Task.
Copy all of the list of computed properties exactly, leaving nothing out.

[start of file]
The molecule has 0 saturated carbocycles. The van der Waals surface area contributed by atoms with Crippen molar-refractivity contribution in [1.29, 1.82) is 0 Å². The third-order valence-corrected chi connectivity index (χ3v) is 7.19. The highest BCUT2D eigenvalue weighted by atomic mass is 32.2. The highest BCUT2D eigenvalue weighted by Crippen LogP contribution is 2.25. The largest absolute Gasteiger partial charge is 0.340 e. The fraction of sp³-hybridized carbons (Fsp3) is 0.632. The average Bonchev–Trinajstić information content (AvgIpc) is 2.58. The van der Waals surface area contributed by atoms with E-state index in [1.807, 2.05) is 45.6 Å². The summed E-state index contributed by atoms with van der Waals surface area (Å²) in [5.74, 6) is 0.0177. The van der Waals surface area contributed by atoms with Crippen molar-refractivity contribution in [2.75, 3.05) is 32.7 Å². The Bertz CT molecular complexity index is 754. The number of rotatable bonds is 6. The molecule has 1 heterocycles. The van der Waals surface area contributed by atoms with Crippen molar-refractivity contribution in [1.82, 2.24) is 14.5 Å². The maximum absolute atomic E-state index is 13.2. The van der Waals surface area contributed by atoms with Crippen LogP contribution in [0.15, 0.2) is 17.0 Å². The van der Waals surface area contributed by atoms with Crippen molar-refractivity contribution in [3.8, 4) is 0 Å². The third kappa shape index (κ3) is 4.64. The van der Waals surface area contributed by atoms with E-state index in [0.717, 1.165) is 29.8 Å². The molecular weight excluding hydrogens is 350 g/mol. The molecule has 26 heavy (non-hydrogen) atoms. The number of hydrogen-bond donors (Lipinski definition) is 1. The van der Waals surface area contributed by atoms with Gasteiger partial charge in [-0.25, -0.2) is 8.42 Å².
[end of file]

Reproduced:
The molecule has 0 saturated carbocycles. The van der Waals surface area contributed by atoms with Crippen molar-refractivity contribution in [1.29, 1.82) is 0 Å². The third-order valence-corrected chi connectivity index (χ3v) is 7.19. The highest BCUT2D eigenvalue weighted by atomic mass is 32.2. The highest BCUT2D eigenvalue weighted by Crippen LogP contribution is 2.25. The largest absolute Gasteiger partial charge is 0.340 e. The fraction of sp³-hybridized carbons (Fsp3) is 0.632. The average Bonchev–Trinajstić information content (AvgIpc) is 2.58. The van der Waals surface area contributed by atoms with E-state index in [1.807, 2.05) is 45.6 Å². The summed E-state index contributed by atoms with van der Waals surface area (Å²) in [5.74, 6) is 0.0177. The van der Waals surface area contributed by atoms with Crippen molar-refractivity contribution in [2.75, 3.05) is 32.7 Å². The Bertz CT molecular complexity index is 754. The number of rotatable bonds is 6. The molecule has 1 heterocycles. The van der Waals surface area contributed by atoms with Crippen molar-refractivity contribution in [1.82, 2.24) is 14.5 Å². The maximum absolute atomic E-state index is 13.2. The van der Waals surface area contributed by atoms with Crippen LogP contribution in [0.15, 0.2) is 17.0 Å². The van der Waals surface area contributed by atoms with Crippen molar-refractivity contribution in [3.8, 4) is 0 Å². The third kappa shape index (κ3) is 4.64. The van der Waals surface area contributed by atoms with E-state index in [0.717, 1.165) is 29.8 Å². The molecular weight excluding hydrogens is 350 g/mol. The molecule has 26 heavy (non-hydrogen) atoms. The number of hydrogen-bond donors (Lipinski definition) is 1. The van der Waals surface area contributed by atoms with Gasteiger partial charge in [-0.25, -0.2) is 8.42 Å².